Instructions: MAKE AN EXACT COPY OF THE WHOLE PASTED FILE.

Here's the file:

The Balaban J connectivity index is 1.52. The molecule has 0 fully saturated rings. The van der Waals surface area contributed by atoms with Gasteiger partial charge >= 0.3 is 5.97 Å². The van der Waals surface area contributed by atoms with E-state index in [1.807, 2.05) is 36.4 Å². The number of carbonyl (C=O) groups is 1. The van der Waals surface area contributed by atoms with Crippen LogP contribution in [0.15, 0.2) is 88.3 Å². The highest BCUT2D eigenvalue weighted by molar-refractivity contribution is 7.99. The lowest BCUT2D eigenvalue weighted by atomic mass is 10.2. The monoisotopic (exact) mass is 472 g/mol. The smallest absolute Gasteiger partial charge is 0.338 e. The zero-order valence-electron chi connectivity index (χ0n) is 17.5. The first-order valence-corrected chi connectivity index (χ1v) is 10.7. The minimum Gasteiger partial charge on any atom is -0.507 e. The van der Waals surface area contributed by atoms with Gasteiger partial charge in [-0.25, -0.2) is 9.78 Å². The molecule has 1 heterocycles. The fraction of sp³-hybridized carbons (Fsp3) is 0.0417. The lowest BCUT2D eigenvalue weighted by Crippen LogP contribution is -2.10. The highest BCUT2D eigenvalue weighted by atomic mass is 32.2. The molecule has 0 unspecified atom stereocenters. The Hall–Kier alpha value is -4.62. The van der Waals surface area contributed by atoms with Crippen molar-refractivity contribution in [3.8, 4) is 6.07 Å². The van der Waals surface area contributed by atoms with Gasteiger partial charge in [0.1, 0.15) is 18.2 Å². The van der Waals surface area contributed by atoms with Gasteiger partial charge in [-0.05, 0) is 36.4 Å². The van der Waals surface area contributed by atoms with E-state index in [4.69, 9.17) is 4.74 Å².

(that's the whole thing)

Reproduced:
The Balaban J connectivity index is 1.52. The molecule has 0 fully saturated rings. The van der Waals surface area contributed by atoms with Gasteiger partial charge >= 0.3 is 5.97 Å². The van der Waals surface area contributed by atoms with E-state index in [1.807, 2.05) is 36.4 Å². The number of carbonyl (C=O) groups is 1. The van der Waals surface area contributed by atoms with Crippen LogP contribution in [0.15, 0.2) is 88.3 Å². The highest BCUT2D eigenvalue weighted by molar-refractivity contribution is 7.99. The lowest BCUT2D eigenvalue weighted by atomic mass is 10.2. The monoisotopic (exact) mass is 472 g/mol. The smallest absolute Gasteiger partial charge is 0.338 e. The zero-order valence-electron chi connectivity index (χ0n) is 17.5. The first-order valence-corrected chi connectivity index (χ1v) is 10.7. The minimum Gasteiger partial charge on any atom is -0.507 e. The van der Waals surface area contributed by atoms with Gasteiger partial charge in [-0.25, -0.2) is 9.78 Å². The molecule has 1 heterocycles. The fraction of sp³-hybridized carbons (Fsp3) is 0.0417. The lowest BCUT2D eigenvalue weighted by Crippen LogP contribution is -2.10. The highest BCUT2D eigenvalue weighted by atomic mass is 32.2. The molecule has 0 unspecified atom stereocenters. The Hall–Kier alpha value is -4.62. The van der Waals surface area contributed by atoms with Crippen molar-refractivity contribution in [3.8, 4) is 6.07 Å². The van der Waals surface area contributed by atoms with Gasteiger partial charge in [0.1, 0.15) is 18.2 Å². The van der Waals surface area contributed by atoms with Gasteiger partial charge in [-0.05, 0) is 36.4 Å². The van der Waals surface area contributed by atoms with E-state index in [4.69, 9.17) is 4.74 Å².